Voters in the east would also be tired of being in the Opposition benches for the last 10 years and so many seats may jump at the chance to be on the side of the ruling party.
Another important factor in the general elections round is that voters don’t necessarily follow party whispers on whom to vote for, and this is more the case with every election as voters make up their own mind.
In the 2018 general elections most of the seats should have been a slam dunk for DNT but it faced closer competition than expected in many seats which meant a chunk of PDP voters in the primary either voted for DPT or did not vote.
It would not be accurate to assume that all DPT voters will back BTP.
One hope for BTP is that the other three parties all get together and gang up with it against PDP.
However, this is more theory than practice. This paper talked to the General Secretaries of all the five parties and none of them expect that to happen and they all said that voters would make up their minds.
The General Secretaries said that impression was gained only because of the joint complaint filed by them against PDP in the last stage but them ganging up is not true.
BTP may even rely on the hurt feelings of DNT to get some support but even in 2018 DNT gave PDP a very rough time and literally removed it from the primary round, but in the final round PDP voters largely backed DNT given the similar vote base in the south, west and parts of the east and center.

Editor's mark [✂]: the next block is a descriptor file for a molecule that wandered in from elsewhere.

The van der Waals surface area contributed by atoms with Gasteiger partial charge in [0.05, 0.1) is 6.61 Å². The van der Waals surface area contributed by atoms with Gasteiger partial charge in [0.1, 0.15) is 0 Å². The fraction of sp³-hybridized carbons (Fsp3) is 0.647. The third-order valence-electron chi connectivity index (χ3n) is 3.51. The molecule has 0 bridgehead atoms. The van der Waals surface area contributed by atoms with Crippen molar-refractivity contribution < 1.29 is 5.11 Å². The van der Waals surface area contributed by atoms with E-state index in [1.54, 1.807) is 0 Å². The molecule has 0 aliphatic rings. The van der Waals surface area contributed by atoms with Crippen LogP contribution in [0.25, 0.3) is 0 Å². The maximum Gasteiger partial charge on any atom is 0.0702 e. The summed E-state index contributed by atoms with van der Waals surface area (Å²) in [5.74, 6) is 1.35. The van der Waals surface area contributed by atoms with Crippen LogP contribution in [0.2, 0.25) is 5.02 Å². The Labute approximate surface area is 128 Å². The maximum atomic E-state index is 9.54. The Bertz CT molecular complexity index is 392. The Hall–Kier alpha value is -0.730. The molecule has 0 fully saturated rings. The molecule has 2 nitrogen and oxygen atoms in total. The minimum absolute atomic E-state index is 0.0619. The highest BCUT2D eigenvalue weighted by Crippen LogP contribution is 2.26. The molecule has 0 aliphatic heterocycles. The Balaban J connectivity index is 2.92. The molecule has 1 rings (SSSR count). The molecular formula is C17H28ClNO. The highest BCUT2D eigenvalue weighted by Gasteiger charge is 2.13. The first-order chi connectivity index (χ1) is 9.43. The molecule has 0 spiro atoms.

BTP could have hugely benefitted if PDP was the incumbent government, but that is not the case and instead PDP is using its 2013-18 track record to get votes.
However, despite the above there are still three X factors that cannot be accounted for and which will give BTP a chance.
The first X factor is that turnout is always much higher in the general round and which way this higher turnout votes often decides the winner.
The second X factor is that while one can make educated guesses about the behavior of DNT, DPT and DTT voters based on the past, one really does not know until the final day. PDP will be in trouble if DNT voters decide to go for a divorce and this so far joint voter base is split.
The third X factor is the upcoming election campaign period, debates etc., and how it goes. It is difficult to beat PDP with facts given its performance and luck while in governance, but in this period if a strong emotional narrative is created against PDP then it could be in trouble.
In the ultimate analysis while PDP is the much stronger horse and far ahead in the race, the power of an elephant awakened also cannot be denied. As always Bhutanese voters in their mysterious but wise ways will decide the final winner.